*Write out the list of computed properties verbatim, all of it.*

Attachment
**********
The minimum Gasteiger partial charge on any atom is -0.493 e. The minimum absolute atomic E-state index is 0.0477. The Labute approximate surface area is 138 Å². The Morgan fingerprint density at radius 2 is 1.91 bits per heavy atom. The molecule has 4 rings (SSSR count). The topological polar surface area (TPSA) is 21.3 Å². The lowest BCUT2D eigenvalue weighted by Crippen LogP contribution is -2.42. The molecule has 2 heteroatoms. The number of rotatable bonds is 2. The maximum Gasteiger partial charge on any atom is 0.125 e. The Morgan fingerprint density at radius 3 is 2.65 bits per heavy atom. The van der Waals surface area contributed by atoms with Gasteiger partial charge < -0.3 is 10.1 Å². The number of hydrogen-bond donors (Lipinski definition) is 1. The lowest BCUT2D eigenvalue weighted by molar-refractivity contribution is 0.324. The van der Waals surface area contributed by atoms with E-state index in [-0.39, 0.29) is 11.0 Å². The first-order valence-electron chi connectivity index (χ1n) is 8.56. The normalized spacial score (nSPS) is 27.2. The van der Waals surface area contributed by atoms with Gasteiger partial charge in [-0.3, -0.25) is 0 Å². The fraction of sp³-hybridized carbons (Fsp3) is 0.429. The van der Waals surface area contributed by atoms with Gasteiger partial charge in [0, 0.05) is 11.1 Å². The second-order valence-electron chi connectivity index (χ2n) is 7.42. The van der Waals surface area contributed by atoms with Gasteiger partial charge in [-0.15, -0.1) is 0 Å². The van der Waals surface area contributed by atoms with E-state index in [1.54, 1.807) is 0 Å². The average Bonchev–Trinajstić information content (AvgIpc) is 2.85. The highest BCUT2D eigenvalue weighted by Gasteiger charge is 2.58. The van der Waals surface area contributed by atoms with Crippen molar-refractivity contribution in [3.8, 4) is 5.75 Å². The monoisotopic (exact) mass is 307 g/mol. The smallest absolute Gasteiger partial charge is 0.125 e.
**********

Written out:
The minimum Gasteiger partial charge on any atom is -0.493 e. The minimum absolute atomic E-state index is 0.0477. The Labute approximate surface area is 138 Å². The Morgan fingerprint density at radius 2 is 1.91 bits per heavy atom. The molecule has 4 rings (SSSR count). The topological polar surface area (TPSA) is 21.3 Å². The lowest BCUT2D eigenvalue weighted by Crippen LogP contribution is -2.42. The molecule has 2 heteroatoms. The number of rotatable bonds is 2. The maximum Gasteiger partial charge on any atom is 0.125 e. The Morgan fingerprint density at radius 3 is 2.65 bits per heavy atom. The van der Waals surface area contributed by atoms with Gasteiger partial charge < -0.3 is 10.1 Å². The number of hydrogen-bond donors (Lipinski definition) is 1. The lowest BCUT2D eigenvalue weighted by molar-refractivity contribution is 0.324. The van der Waals surface area contributed by atoms with E-state index in [-0.39, 0.29) is 11.0 Å². The first-order valence-electron chi connectivity index (χ1n) is 8.56. The normalized spacial score (nSPS) is 27.2. The van der Waals surface area contributed by atoms with Gasteiger partial charge in [-0.3, -0.25) is 0 Å². The fraction of sp³-hybridized carbons (Fsp3) is 0.429. The van der Waals surface area contributed by atoms with Gasteiger partial charge in [0, 0.05) is 11.1 Å². The second-order valence-electron chi connectivity index (χ2n) is 7.42. The van der Waals surface area contributed by atoms with Gasteiger partial charge in [-0.15, -0.1) is 0 Å². The van der Waals surface area contributed by atoms with E-state index in [1.54, 1.807) is 0 Å². The average Bonchev–Trinajstić information content (AvgIpc) is 2.85. The highest BCUT2D eigenvalue weighted by Gasteiger charge is 2.58. The van der Waals surface area contributed by atoms with Crippen molar-refractivity contribution in [3.8, 4) is 5.75 Å². The monoisotopic (exact) mass is 307 g/mol. The smallest absolute Gasteiger partial charge is 0.125 e.